1) There are a LOT of guilds in the TOR community. It’s possible that one already exists which fits your vision for a guild. If that’s the case, why not get involved with an existing one? There’s plenty of opportunity for leadership roles within a guild without having to put in the extra effort of creating a guild from scratch.

2) What makes your guild unique? What’s going to make it shine and stand out from all the others on the forums? You should be able to answer this question before creating a guild, or else you run the risk of having your guild fade into the background without ever getting off the ground.

3) Are you willing to stick it out? Guilds come and go every day, and there’s nothing sadder (to me, at least) than a guild with one member popping up one day, and disappearing the next. You’ll need to be willing to invest a lot of time and effort if you want to grow your guild into something you’re proud of.
These may seem like scary points, but your best chance for being successful is to think everything through before going ahead and creating a guild. Preparation is your greatest chance for success in this case. If you haven’t already seen it, there’s an excellent guide on starting a guild at the top of this forum. Give it a read!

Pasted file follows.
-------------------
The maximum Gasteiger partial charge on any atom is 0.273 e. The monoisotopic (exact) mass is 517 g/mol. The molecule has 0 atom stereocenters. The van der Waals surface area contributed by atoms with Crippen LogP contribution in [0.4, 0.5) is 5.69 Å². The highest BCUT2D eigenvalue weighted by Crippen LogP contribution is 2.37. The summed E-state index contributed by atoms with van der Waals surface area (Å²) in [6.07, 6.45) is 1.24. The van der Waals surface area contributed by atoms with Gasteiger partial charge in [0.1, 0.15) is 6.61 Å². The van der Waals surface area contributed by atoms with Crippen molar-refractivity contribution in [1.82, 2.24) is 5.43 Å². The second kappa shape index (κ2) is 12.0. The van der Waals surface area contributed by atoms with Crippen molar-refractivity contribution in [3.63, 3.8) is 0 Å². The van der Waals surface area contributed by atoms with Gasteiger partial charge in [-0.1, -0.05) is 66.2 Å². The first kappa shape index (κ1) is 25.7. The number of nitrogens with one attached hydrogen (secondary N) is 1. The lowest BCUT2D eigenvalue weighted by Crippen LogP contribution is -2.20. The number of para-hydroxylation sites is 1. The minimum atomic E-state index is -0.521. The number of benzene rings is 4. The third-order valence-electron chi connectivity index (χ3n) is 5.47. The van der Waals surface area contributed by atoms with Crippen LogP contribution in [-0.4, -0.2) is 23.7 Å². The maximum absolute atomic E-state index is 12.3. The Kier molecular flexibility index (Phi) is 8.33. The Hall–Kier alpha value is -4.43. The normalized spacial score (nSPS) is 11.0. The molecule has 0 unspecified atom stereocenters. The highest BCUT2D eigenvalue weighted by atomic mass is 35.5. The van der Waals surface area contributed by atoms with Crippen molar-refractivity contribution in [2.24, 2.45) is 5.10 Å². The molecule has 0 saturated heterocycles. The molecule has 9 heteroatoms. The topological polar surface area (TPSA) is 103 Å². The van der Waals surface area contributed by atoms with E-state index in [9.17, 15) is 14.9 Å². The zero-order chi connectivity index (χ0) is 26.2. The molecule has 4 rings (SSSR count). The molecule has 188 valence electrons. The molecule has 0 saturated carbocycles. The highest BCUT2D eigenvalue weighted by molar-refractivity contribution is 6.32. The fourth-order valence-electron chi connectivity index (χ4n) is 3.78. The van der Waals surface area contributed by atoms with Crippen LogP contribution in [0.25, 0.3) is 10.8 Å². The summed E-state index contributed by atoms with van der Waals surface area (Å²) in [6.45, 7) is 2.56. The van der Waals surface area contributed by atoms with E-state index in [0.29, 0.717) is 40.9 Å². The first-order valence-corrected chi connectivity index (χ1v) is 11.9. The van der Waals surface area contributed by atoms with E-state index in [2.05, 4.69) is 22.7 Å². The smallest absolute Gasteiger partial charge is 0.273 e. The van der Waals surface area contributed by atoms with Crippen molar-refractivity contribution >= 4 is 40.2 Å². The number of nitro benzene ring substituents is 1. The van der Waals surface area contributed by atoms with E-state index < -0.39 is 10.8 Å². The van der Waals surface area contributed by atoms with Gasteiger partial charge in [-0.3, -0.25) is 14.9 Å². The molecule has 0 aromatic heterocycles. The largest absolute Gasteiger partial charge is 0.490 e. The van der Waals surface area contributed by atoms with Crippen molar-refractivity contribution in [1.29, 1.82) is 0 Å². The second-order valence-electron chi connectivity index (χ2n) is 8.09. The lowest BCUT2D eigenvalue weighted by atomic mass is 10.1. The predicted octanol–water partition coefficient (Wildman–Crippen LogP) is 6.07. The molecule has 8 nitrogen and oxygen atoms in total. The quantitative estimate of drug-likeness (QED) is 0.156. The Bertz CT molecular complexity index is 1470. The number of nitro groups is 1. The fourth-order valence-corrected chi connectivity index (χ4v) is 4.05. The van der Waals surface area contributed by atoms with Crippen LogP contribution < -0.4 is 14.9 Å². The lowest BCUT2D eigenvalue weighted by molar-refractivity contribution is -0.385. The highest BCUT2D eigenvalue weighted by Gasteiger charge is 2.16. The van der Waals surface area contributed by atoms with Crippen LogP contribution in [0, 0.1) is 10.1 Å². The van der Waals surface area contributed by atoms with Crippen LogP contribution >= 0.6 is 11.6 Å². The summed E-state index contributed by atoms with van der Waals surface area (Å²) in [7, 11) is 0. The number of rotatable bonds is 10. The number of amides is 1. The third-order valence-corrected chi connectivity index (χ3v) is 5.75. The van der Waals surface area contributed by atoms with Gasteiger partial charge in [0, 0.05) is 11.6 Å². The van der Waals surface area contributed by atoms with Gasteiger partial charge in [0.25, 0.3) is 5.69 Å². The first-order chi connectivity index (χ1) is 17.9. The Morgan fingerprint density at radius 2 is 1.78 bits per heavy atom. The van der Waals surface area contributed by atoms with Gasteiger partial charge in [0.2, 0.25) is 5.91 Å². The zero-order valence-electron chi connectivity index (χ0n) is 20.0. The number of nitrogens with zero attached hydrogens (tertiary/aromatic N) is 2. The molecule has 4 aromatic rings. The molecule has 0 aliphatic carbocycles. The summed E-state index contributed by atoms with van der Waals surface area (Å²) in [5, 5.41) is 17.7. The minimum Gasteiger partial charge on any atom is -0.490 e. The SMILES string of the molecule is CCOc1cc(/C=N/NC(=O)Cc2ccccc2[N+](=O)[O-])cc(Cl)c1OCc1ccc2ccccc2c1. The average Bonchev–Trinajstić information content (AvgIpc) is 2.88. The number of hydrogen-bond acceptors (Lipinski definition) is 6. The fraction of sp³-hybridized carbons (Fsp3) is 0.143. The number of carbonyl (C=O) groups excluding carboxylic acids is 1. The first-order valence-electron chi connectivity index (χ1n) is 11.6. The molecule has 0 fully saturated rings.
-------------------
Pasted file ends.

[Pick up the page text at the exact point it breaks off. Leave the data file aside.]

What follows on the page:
Good luck!
Definitely some good things to keep in mind there.

Damion Schubert has a few more details on skipping dialog lines, answering fears of someone about inadvertently also skipping cutscenes:
When you choose to skip in a conversation, you skip line by line, by hitting space for each line of conversation. Most players who skip through conversation will skip through the lines up until the choice node (i.e. when the player chooses one of his two or three options to say), and then make the appropriate choice.

In groups, the conversation must be kept in sync, and so a line of dialogue is only skipped if all group members skip the line of conversation. We're working on a clear indication that other people are waiting on you.